We have just observed how a simple graphic element, the straight line, profoundly influences our gaze and our psyche, making us feel a space-time motion. This process is the compositional basis of visual texts of any nature, through which the compositions succeed in suggesting and convincing us illusively that Superman is actually flying, that the car has fallen into the cliff, that the given character is unequivocally the protagonist of the scene or that, contrary to this, he is succumbing to it.

The graphic compositional trends are the simplest and most banal imaginable: horizontal, vertical, ascending diagonal and descending diagonal (3).

(3)

We have already observed how the horizontal course suggests a constant and slow motion, the vertical has similar characteristics to it in terms of slowness and constancy, however, it should be borne in mind that we usually trace it from bottom to top, thus constituting an upward movement, albeit without dynamism. The dynamic aspects are evidently perceptible in the two diagonals, ascending and descending, for this reason they are used in images that require action.

The first thing we have to ask ourselves is why do the diagonals seem to suggest dynamism? Let’s take a traditional rectangle with a horizontal course and observe it (4)

(4)

As well as having a horizontal elongation, it does not appear particularly active or dynamic; on the contrary, we would say it is static and immobile. If we change the inclination of the two elongated sides to that same rectangle, what happens?(5)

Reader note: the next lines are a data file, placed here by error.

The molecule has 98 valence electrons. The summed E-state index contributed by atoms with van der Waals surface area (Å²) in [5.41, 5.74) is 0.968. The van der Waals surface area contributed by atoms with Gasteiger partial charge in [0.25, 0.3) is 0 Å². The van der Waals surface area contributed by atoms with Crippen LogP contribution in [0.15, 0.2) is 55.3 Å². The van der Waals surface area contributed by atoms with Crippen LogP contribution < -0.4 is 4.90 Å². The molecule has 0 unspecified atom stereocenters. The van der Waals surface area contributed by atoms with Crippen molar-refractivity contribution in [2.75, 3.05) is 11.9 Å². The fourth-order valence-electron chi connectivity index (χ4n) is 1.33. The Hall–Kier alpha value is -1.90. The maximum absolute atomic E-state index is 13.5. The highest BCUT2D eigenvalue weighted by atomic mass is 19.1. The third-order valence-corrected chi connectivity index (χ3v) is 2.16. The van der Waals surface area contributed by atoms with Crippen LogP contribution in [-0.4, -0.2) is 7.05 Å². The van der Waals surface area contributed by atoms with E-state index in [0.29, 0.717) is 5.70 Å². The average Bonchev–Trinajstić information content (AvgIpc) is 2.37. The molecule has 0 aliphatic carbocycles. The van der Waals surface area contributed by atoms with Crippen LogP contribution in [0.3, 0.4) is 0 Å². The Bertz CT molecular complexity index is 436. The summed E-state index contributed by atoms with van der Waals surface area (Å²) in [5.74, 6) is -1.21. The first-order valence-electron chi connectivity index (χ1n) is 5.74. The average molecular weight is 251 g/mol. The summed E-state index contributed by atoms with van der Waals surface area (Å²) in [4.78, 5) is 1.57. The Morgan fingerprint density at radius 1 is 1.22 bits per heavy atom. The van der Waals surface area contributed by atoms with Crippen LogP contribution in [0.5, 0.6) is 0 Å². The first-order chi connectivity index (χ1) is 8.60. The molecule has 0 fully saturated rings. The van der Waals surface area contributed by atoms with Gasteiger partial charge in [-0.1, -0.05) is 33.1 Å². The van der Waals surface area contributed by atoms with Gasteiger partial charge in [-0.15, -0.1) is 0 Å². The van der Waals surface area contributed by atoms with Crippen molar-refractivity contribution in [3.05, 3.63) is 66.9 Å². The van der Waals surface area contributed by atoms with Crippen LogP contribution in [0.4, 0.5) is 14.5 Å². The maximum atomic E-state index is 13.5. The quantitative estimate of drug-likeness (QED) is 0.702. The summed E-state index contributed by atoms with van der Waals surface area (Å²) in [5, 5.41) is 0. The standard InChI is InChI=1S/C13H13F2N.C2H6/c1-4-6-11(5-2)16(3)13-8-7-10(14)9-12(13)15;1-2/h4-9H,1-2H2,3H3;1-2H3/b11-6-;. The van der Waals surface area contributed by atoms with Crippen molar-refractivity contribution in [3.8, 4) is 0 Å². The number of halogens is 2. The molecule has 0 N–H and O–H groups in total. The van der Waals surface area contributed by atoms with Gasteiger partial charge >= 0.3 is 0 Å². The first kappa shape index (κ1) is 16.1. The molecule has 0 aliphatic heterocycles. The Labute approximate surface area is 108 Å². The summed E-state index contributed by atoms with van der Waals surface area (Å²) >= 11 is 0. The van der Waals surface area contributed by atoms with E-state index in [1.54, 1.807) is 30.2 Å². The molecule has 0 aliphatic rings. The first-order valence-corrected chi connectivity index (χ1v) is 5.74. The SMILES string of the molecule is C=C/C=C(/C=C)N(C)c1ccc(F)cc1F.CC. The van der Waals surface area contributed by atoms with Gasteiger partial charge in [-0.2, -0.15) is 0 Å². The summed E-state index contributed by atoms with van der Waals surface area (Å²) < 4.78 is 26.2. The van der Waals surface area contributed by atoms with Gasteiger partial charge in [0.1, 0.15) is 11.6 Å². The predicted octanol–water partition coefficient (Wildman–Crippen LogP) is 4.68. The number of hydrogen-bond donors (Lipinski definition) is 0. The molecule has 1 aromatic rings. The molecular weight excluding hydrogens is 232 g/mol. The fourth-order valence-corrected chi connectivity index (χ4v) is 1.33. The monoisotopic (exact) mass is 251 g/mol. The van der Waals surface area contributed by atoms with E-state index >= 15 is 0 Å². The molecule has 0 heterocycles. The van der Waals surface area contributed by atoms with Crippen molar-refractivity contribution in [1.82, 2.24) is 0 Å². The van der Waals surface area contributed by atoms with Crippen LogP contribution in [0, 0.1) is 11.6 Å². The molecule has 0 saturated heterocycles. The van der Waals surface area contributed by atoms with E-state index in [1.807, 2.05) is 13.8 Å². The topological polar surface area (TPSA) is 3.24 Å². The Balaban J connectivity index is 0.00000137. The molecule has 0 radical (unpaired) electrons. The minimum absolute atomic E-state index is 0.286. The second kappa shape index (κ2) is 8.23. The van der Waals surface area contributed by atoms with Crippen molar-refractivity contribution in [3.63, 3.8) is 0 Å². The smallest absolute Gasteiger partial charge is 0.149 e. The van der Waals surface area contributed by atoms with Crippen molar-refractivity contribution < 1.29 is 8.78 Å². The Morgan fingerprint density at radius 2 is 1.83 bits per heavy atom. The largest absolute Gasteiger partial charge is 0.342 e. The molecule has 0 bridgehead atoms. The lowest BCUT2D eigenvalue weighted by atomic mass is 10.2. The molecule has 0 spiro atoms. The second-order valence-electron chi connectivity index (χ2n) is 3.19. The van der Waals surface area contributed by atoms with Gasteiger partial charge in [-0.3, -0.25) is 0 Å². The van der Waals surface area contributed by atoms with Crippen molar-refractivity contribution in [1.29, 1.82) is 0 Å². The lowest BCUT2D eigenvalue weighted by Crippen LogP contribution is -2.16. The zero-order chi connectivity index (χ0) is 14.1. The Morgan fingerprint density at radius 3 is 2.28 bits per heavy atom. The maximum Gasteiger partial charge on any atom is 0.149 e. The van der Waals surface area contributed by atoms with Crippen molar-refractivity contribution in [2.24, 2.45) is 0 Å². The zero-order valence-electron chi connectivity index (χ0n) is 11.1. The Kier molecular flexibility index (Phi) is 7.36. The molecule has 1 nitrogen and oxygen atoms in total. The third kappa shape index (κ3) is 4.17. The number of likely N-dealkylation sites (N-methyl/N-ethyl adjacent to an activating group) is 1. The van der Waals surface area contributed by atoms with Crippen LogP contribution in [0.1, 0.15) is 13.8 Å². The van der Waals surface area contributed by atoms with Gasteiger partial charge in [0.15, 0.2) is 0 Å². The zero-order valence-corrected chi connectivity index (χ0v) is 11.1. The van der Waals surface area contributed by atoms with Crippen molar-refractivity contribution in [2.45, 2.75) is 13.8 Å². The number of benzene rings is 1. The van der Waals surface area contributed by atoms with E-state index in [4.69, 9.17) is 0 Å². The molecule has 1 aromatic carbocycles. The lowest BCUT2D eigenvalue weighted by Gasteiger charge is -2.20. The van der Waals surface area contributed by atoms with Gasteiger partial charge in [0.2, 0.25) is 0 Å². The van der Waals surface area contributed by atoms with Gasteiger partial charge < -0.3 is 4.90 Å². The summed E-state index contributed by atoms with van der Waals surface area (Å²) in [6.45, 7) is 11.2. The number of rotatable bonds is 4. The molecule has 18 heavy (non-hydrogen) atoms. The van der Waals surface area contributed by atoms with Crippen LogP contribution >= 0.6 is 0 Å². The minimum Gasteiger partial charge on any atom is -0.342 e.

(5)

As we can see, the illusion we get is that it is no longer a flat shape, or, at least, we are in doubt as to whether to interpret it as a flat or three-dimensional figure, given that the inclination of the two sides seems to make them cross the space, even in the absence of perspective convergence. Here, then, we see the illusion of dynamism that our gaze assigns to the diagonals, precisely because of their property to cross the space.

Every visual text, be it pictorial, photographic, graphic, etc., is based on one of these four basic spatio-temporal compositional trends, but certainly on many occasions these elements can present themselves as composed, according to the expressive needs of the author.

For the moment, I will limit myself to giving a simple example of well-known and widespread visual texts linked to the dynamism of the diagonal. Think of Spiderman, as he is generally represented in action scenes: if he spins, hanging from his web, upwards and is going up, the tendency will be to place it diagonally upwards as in the example here https://moneyweek.com/wp-content/uploads/2018/11/920-spiderman-634.jpg; but if, while spinning always hanging from the web, the idea you want to suggest is that it goes down, in this case it is plausible to see it placed diagonally downwards as here https://3.bp.blogspot.com/-Eb0xd9nBLN0/WI1YFwdYjmI/AAAAAAAA7Os/0QXelBy00TQ7SF2WSBI15O1cGI1Q0cRgwCLcB/s1600/SMC%2B%25281%2529.jpg.

It is also likely that in many cases the arms or legs in turn constitute diagonal trends, an aspect that emphasizes more the dynamism, then further amplified by the framing often shown from below, so that the character dominates our gaze as readers or viewers. Nothing changes naturally if Spiderman is replaced by another superhero.

This is only a first and trivial example of the illusionistic tricks that the drawer or visual artist uses to express himself and make us live – and not just show us – something that, in fact, in the visual text does not happen; in fact, we, through our eyes and our psyche, assign that value to representation. Exactly as we would do with a magician or an illusionist during the execution of their trick: magic is given, and experienced, by not being able to understand the trick, even if we know that the trick is there.